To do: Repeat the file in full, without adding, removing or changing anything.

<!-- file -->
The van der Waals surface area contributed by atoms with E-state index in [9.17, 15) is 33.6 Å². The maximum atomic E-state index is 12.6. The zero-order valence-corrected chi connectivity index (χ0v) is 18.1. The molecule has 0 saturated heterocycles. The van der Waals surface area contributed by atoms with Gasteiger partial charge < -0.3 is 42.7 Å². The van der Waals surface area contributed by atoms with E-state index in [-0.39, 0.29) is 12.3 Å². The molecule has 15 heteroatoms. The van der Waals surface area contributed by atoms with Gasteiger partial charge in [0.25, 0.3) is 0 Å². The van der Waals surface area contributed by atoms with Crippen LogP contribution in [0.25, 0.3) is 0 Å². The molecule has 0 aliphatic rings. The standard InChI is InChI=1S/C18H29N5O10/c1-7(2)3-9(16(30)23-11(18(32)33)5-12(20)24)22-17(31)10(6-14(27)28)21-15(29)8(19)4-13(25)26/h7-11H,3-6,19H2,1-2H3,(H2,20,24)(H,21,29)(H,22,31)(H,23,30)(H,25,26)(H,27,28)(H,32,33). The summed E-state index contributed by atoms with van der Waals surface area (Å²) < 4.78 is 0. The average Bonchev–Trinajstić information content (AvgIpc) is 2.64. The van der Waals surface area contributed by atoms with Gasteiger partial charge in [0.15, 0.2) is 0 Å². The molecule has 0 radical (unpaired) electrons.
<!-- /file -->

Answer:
The van der Waals surface area contributed by atoms with E-state index in [9.17, 15) is 33.6 Å². The maximum atomic E-state index is 12.6. The zero-order valence-corrected chi connectivity index (χ0v) is 18.1. The molecule has 0 saturated heterocycles. The van der Waals surface area contributed by atoms with Gasteiger partial charge < -0.3 is 42.7 Å². The van der Waals surface area contributed by atoms with E-state index in [-0.39, 0.29) is 12.3 Å². The molecule has 15 heteroatoms. The van der Waals surface area contributed by atoms with Gasteiger partial charge in [0.25, 0.3) is 0 Å². The van der Waals surface area contributed by atoms with Crippen LogP contribution in [0.25, 0.3) is 0 Å². The molecule has 0 aliphatic rings. The standard InChI is InChI=1S/C18H29N5O10/c1-7(2)3-9(16(30)23-11(18(32)33)5-12(20)24)22-17(31)10(6-14(27)28)21-15(29)8(19)4-13(25)26/h7-11H,3-6,19H2,1-2H3,(H2,20,24)(H,21,29)(H,22,31)(H,23,30)(H,25,26)(H,27,28)(H,32,33). The summed E-state index contributed by atoms with van der Waals surface area (Å²) < 4.78 is 0. The average Bonchev–Trinajstić information content (AvgIpc) is 2.64. The van der Waals surface area contributed by atoms with Gasteiger partial charge in [0.15, 0.2) is 0 Å². The molecule has 0 radical (unpaired) electrons.